Tuesday, November 23, 2010

Life in the Margins


The road into town from the Omaha airport doesn’t show off the better parts of downtown. It leads into a formerly industrial area that’s so low that I’d guess it used to flood a lot. Modern Omaha is built on higher land just up the hill. Cuming Street, despite some new development, is still a dividing line between the modern part of downtown the Chamber of Commerce is proud of showing off and the more Skid Row-like part that you won’t see on a tour.

But it’s in these margins that you can find some of the best photographic material. Take the factory, above. As I came around the bend into downtown from my airport motel (the one beside the gasoline plaza and the gentlemen’s club), the morning sun lit the word “Factory” as if it was a divine message from the heavens. Or at least I took it for that, and therefore obediently pulled off the road and made a beeline for the place.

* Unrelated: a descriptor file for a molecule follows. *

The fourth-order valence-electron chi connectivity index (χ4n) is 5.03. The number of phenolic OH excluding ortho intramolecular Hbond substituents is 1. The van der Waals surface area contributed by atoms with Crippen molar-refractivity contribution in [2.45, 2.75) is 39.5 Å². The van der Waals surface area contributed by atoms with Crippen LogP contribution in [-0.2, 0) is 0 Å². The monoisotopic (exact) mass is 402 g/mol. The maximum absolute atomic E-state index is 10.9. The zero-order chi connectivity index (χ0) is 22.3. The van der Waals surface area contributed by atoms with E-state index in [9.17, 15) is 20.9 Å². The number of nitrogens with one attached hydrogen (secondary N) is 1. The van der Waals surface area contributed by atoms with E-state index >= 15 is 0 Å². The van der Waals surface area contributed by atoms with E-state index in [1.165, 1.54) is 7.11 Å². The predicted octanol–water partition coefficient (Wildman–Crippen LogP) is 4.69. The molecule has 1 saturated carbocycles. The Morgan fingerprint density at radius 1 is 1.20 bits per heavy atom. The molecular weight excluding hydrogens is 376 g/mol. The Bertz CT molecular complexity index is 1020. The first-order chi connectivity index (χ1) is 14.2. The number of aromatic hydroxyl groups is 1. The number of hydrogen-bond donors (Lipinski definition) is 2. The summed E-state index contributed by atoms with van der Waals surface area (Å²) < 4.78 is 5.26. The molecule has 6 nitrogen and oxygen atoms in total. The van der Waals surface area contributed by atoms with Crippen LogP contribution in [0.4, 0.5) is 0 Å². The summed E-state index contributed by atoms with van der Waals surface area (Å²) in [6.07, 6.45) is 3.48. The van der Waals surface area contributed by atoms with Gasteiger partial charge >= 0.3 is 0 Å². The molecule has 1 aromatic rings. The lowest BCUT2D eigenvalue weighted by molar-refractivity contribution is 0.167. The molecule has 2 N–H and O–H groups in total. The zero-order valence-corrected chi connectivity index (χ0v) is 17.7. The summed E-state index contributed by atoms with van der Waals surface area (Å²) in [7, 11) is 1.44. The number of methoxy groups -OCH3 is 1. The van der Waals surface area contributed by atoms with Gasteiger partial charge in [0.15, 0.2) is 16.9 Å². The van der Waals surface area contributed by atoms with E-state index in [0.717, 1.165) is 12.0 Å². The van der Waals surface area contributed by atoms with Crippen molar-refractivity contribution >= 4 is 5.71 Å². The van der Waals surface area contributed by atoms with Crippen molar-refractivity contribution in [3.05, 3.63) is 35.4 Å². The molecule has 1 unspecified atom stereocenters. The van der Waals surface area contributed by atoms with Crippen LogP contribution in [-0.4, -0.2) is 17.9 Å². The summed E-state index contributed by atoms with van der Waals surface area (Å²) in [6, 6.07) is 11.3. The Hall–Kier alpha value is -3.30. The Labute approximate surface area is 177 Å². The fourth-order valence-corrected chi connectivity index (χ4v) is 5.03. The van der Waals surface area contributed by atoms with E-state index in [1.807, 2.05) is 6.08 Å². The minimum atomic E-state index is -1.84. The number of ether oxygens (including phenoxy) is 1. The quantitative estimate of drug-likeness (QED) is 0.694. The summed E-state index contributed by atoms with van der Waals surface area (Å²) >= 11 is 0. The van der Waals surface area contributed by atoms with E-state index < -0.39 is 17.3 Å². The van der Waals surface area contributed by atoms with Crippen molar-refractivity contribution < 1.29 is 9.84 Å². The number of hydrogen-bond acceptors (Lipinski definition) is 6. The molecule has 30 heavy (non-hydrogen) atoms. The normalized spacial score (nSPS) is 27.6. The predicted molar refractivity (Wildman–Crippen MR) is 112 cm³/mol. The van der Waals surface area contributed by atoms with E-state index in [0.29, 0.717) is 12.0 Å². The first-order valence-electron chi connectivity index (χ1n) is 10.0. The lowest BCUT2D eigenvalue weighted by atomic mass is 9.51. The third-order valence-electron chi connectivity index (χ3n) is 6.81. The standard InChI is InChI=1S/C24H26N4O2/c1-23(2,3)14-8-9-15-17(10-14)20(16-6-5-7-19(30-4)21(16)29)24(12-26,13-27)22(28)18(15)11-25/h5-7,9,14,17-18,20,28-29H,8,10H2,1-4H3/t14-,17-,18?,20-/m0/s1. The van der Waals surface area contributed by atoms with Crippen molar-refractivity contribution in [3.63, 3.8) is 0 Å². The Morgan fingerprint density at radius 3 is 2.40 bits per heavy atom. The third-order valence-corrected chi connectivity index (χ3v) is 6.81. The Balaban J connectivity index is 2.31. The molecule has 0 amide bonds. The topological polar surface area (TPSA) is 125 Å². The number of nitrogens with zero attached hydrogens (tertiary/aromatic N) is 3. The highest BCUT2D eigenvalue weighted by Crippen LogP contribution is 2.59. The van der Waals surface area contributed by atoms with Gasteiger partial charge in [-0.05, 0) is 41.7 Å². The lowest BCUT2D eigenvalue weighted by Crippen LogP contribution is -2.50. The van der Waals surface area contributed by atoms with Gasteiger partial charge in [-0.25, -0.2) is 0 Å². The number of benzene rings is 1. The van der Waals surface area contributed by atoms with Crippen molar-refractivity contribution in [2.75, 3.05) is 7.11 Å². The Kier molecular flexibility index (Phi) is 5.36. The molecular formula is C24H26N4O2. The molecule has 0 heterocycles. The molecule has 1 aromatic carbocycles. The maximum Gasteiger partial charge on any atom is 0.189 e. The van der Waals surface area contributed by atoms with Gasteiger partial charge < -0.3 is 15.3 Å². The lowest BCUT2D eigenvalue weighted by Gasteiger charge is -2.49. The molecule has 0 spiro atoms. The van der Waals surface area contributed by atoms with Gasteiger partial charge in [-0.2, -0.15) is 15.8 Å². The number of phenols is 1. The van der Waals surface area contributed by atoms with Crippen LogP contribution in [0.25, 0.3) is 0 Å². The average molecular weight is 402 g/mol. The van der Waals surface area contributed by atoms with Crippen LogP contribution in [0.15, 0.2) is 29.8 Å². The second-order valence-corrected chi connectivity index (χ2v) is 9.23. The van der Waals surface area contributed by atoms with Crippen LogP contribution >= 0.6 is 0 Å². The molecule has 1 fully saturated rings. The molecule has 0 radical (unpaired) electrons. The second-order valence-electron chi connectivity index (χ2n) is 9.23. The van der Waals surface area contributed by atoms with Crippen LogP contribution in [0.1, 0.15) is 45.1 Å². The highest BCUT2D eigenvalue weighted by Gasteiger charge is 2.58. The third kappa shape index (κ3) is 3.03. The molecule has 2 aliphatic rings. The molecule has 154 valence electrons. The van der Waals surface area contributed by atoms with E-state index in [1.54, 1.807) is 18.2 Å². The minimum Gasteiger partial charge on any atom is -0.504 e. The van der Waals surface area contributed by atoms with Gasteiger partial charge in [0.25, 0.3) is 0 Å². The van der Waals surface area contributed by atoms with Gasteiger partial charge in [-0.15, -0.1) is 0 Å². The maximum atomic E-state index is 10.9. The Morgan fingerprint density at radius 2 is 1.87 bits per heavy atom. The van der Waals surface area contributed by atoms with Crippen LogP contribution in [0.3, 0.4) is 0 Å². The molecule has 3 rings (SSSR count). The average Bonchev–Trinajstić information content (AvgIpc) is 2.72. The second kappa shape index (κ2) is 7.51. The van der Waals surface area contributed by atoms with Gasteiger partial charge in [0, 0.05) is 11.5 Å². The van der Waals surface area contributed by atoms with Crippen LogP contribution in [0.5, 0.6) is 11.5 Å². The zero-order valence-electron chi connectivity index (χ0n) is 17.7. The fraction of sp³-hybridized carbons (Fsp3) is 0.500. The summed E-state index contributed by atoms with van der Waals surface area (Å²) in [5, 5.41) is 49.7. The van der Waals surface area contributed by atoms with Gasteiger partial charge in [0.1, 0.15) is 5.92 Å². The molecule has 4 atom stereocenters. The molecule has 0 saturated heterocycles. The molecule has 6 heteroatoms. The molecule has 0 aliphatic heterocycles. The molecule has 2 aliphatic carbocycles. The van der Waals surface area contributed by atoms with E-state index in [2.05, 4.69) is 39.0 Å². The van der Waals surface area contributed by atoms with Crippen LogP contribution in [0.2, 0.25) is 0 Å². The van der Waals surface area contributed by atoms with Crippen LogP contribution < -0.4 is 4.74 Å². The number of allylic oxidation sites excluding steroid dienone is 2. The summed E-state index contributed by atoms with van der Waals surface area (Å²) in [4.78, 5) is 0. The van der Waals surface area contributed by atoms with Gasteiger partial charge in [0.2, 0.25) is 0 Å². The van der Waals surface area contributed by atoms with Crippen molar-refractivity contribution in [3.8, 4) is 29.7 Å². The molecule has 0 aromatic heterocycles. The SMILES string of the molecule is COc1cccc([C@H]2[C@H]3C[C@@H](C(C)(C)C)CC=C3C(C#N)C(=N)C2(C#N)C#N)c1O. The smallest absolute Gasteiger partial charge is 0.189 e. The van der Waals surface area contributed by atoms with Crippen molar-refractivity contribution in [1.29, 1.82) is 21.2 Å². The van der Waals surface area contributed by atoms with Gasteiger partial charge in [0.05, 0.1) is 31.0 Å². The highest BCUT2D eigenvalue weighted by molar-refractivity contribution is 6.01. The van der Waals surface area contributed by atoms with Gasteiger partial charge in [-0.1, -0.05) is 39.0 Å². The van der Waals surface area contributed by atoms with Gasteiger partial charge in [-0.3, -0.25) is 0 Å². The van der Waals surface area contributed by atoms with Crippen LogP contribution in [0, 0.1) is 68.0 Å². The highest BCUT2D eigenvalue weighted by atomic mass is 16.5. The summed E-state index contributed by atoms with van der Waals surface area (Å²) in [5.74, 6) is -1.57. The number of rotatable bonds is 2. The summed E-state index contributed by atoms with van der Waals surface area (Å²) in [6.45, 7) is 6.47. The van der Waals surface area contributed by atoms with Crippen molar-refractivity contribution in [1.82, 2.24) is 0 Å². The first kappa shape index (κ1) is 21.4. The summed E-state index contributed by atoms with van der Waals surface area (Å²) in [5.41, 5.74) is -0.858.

It turns out the most interesting part of the building is probably that sign. I have no idea what they make, or made, here. But you have to give them credit for at least making its intention clear. Maybe Nebraskans need this kind of literal instruction. I don’t know. In any event, a quick walk around the block provided the opportunity for a few more interesting catches.

Factory Shadow, 2010

A couple of blocks away, I wasn’t so sure about the Fitzgerald Rooms. I get the impression Fitzgerald might be a prominent name in innkeeping in Nebraska. The Fitzgerald Rooms was probably once a reliable tradesman’s lodging. But now it’s a sad reminder of that time and, in case you’re interested, closed and for sale. A former factory just down the street has been converted into trendy loft-style apartments. But, judging from the debris and broken glass on the sidewalk out front, it doesn’t look like anyone but the local rotgut wine contingent is giving much attention to the Fitzgerald for now.

Fitzgerald Rooms, 2010

1 comment:

  1. Love the shadows from the Fitzgerald Rooms' interesting awnings. That FACTORY building is somewhat reminiscent to me of Durham's old tobacco warehouses that are actually now quite attractive, and converted into boutiques and restaurants, etc. I love when they re-purpose old buildings with character. Hope that could be the case with that one.